A teratoma is a tumour. As far as cancers are concerned, a teratoma is what cancer must have nightmares about. When removed and inspected under dissection, teratomas are often observed to incorporate hair, fibrous tissues, calcifications, and sometimes parts of entire organs such as fully formed teeth. Some have grown as large as a grapefruit; others have been found to contain bone tissues, fingernails, and even fully formed eyeballs. All organic matter in a teratoma is genetically identical to the person in which it grows–it is not a maldeveloped fetus, or a tumour that grows from foreign materials enveloped by the body as an aspect of an injury during surgery, for instance.
Present medical practice advances the theoretical explanation that it grows from a single anomalous cell, present from birth. As the cell divides and the tumour grows, various layers of the tumour are activated to undergo embryonic development as specialized tissues, just as different germ layers of the human embryo develop.
I was born with a teratoma, but it is in my psyche. My teratoma is an invisible tumour–a diathesis for a mental illness; most certainly activated by a horrendously dysfunctional and violent home environment, marked by sexual, physical, and psychological abuse at the hands of a fear-mongering tyrant with a compulsive requirement for control over everyone within arm’s reach of him. His sadistic and psychopathic behaviour touched myself, my two siblings, and my mother, in ways that differentiate and alienate us all from each other. In that respect, he was successful.
I stand alone, fully conscious of how structures in my mind have been warped by the growth of the teratoma I carry with me into every new relationship. My mother and my two siblings, on the other hand, embrace varying degrees of denial, co-dependence on each other and on our mutual perpetrator, sociopathy, passive-aggression, and estrangement. This is a map of my teratoma–the legacy of the family I have only recently estranged myself from in an effort to recover.
I struggle every day to excise my tumour–to allow my mental structures to adopt autonomy for the first time, instead of being constrained and shaped by my familial relationships. I struggle every week to interrogate those structures, to find a path to free myself from perpetually falling back into the arms of my family in other people. I simply don’t have the tools to reach into myself and safely remove this enormous growth I was born with, that is the same flesh as that of my own psyche. And every time I fall in love with someone who is an archetype of one of my family members, or make friends with a similar person, and–perhaps most insulting of all–foster a relationship with a chosen family with people who bring all the same dysfunctions into our tribe as I have just spent the last ten years trying to escape from; the cancer grows inside of me, and further damages my mental structures.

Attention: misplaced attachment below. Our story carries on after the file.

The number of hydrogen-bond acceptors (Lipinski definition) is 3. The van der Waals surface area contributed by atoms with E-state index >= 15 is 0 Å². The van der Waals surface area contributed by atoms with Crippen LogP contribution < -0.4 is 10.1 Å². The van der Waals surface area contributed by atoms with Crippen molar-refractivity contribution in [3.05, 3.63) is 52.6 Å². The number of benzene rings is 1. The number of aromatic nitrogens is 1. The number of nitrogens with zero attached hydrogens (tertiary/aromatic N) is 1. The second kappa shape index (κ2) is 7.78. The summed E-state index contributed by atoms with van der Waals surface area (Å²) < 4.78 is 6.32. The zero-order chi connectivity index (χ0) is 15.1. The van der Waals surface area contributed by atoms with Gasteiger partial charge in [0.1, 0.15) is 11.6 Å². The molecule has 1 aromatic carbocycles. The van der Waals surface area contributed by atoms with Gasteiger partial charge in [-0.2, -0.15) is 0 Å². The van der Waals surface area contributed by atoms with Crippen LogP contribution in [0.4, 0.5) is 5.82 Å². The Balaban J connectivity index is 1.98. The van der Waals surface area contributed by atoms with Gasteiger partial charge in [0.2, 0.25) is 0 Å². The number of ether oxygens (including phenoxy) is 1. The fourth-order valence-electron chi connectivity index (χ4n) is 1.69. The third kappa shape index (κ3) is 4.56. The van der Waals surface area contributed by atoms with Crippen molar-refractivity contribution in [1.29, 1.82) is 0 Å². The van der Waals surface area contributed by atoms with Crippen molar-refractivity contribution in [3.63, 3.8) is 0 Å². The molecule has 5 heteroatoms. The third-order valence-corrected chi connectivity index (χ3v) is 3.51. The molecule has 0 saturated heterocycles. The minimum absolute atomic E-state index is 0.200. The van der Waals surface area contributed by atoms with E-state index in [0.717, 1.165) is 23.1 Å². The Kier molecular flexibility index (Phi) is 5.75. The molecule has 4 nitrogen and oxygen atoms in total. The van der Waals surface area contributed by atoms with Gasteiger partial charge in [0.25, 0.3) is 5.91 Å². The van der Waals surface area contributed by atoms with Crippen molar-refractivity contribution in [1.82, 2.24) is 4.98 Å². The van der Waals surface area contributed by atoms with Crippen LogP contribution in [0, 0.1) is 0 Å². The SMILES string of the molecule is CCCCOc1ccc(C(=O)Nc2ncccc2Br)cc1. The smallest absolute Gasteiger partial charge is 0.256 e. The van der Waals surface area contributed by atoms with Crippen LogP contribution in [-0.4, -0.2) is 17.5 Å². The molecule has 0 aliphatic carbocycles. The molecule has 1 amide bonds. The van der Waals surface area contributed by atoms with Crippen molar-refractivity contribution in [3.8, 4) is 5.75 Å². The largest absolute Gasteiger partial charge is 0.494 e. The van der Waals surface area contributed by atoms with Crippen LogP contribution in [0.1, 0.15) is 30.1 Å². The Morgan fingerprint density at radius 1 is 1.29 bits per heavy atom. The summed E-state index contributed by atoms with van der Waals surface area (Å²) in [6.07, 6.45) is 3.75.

All this damage harms me, and as a masochist and a dissociative personality, that harms the people who are closest to me. It is the perpetuation of a cycle of abuse that has already lasted my entire lifetime–I sincerely cannot remember a time before being utterly terrified of my father, and until a year and a half ago, that earliest memory of crippling fear was from when I was 3 years old (I have since recalled a horrendous event from when I could be no older than 18 months at the time).
Everything I do–disclosing my mental health status and struggles, along with my history of trauma, my sexual orientation, my politics, my gender, my writing here, my photography, and my (presently limited) efforts to learn to play the violin–is to be honest with myself and other people about what I bring into my relationships with them. It is to alert the weak to what faults I have, and how I have learned to cope with them. It is to set boundaries so that I don’t fall back into the same relationship dynamics. It is always taking a significant social risk, and sometimes to the detriment of my character.
But I have to do it. I can’t live for the rest of my life with this teratoma inside me, because its impact on the structures of my psyche led me to attempt to commit suicide two years ago while I was in weekly psychotherapy appointments. The seriousness of my gesture didn’t even register with me until I described it to my psychotherapist a few days later (when I finally spoke out loud again after surviving it).
Living with this metaphysical teratoma just isn’t living–it’s surviving. And given what a horrendous environment I have survived, that is quite a remarkable accomplishment. But I need to find meaning and purpose in my life–the autonomy I can never have as long as I live with this growth in my thoughts, ever gaining more gravity on my emotions.
Each person I cut out of my life, for being an abusive archetype of one of my family members–whether they are aware of it or not–is another part of that tumour. I need to see an end to this process. I need to see the scattered remains of what I’m taking out every time I reach in.